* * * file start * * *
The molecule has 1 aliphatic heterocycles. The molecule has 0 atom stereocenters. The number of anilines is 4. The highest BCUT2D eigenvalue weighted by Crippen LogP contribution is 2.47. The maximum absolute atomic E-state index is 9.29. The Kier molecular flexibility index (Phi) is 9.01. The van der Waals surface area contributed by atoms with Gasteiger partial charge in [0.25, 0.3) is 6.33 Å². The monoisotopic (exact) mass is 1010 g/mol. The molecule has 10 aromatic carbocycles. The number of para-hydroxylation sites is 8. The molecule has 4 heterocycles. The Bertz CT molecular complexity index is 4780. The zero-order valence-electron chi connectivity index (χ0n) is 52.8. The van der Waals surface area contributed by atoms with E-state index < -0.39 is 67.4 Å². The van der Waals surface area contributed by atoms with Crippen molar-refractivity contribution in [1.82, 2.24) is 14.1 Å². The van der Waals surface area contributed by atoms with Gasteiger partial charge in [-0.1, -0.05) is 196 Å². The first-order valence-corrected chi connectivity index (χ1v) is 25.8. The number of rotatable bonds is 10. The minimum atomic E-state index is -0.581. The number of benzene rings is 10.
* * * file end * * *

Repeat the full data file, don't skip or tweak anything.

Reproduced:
The molecule has 1 aliphatic heterocycles. The molecule has 0 atom stereocenters. The number of anilines is 4. The highest BCUT2D eigenvalue weighted by Crippen LogP contribution is 2.47. The maximum absolute atomic E-state index is 9.29. The Kier molecular flexibility index (Phi) is 9.01. The van der Waals surface area contributed by atoms with Gasteiger partial charge in [0.25, 0.3) is 6.33 Å². The monoisotopic (exact) mass is 1010 g/mol. The molecule has 10 aromatic carbocycles. The number of para-hydroxylation sites is 8. The molecule has 4 heterocycles. The Bertz CT molecular complexity index is 4780. The zero-order valence-electron chi connectivity index (χ0n) is 52.8. The van der Waals surface area contributed by atoms with E-state index < -0.39 is 67.4 Å². The van der Waals surface area contributed by atoms with Crippen molar-refractivity contribution in [1.82, 2.24) is 14.1 Å². The van der Waals surface area contributed by atoms with Gasteiger partial charge in [-0.1, -0.05) is 196 Å². The first-order valence-corrected chi connectivity index (χ1v) is 25.8. The number of rotatable bonds is 10. The minimum atomic E-state index is -0.581. The number of benzene rings is 10.